The enigmatic-but-common condition known as irritable bowel syndrome, or IBS, is caused by an overgrowth of bacteria in the small intestine, a USC researcher has proposed in the Journal of the American Medical Association.
Researchers have suggested numerous theories to explain IBS, which affects as many as 36 million Americans. But according to gastrointestinal motility specialist Henry C. Lin, associate professor of medicine in the Keck School of Medicine of USC, the idea of a bacterial origin of IBS represents a major change in thinking.
Writing in the Aug. 18 issue of JAMA, Lin proposed that ordinary bacteria normally confined to the large intestine may expand into the small intestine, prompting uncomfortable bloating and gas after meals, a change in bowel movements as well as an immune response that may account for the flu-like illness so common in the IBS patient, including such debilitating symptoms as headaches, muscle and joint pains and chronic fatigue.
"IBS has long been a frustrating diagnosis for both patients and their physicians," Lin said. "The bacterial hypothesis of IBS offers new hope for suffering patients by providing a new framework for understanding the symptoms of this disorder, pointing to new strategies for treatment."
Physicians frequently diagnose a patient with IBS when ongoing symptoms - including diarrhea, constipation, bloating, gas and abdominal pain - are not explained by medical tests such as gastrointestinal endoscopies.
For more than a dozen years, Lin has searched for a common thread to account for the symptoms in IBS. Studies indicate 92 percent of IBS patients report bloating after they eat, a symptom he saw again and again in his patients.
While many physicians believe that IBS-related bloating is perceived and not real, Lin noted that recent studies of IBS patients show that their abdomens do become measurably more distended than those of healthy patients.
With the symptom of post-meal bloating in mind, Lin began the quest for the cause of IBS by considering the problem of increased intestinal gas.
Gas comes about when gut bacteria ferment food in the intestinal tract. There are plenty of organisms in the gut, where bacteria may number 100 trillion.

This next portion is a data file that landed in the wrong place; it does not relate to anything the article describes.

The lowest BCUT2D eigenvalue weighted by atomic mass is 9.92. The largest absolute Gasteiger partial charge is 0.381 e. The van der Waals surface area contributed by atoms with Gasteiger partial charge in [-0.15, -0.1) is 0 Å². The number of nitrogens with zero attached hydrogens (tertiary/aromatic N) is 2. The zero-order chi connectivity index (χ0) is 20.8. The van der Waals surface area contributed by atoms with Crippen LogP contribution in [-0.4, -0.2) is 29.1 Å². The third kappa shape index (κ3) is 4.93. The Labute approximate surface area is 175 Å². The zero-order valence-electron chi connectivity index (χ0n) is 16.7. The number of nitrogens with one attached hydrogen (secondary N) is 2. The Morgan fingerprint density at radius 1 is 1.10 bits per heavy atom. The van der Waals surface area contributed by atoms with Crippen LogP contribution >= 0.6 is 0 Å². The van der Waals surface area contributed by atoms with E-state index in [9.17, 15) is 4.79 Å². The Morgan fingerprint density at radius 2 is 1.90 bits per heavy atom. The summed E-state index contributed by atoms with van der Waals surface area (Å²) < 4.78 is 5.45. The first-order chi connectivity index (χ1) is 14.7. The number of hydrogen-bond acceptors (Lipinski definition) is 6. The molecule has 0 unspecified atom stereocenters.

Bacteria perform a variety of valuable services in the large intestine, according to Lin. "But we believe problems may start when bacteria set up shop in the small intestine where they are normally scarce. Usual medical tests such as endoscopy cannot detect this problem in most patients," he said.
However, a breath test can be used to indirectly tell if too many bacteria are in the small intestine. In this test, the patient ingests a syrup containing the sugar lactulose. Over the next three hours, the gaseous products of bacterial fermentation of this sugar may be measured in the exhaled breath.
In a 2003 paper authored by Lin and his research partner Mark Pimentel of Cedars-Sinai Medical Center, 84 percent of IBS patients were found to have abnormal breath test results suggesting small intestinal bacterial overgrowth.
In this double-blind, placebo-controlled study, patients received either antibiotic therapy or a sugar pill. Patients whose small intestinal bacterial overgrowth was eradicated by antibiotics reported a 75 percent improvement in symptoms.
Small intestinal bacterial overgrowth allows gut bacteria to cross the mucosal barrier, which is the lining of the gut, and enter the body. This activates the patient's immune system as evidenced by increased numbers of inflammatory cells in tissues of IBS patients.
"The immune response to bacterial antigens may then explain the flu-like symptoms that can greatly diminish the quality of life such as chronic fatigue and pain," Lin said.
The Jill and Tom Barad Family Fund supports Lin's current bacterial overgrowth research. His other research projects are supported by the National Institutes of Health.
Cite This Page: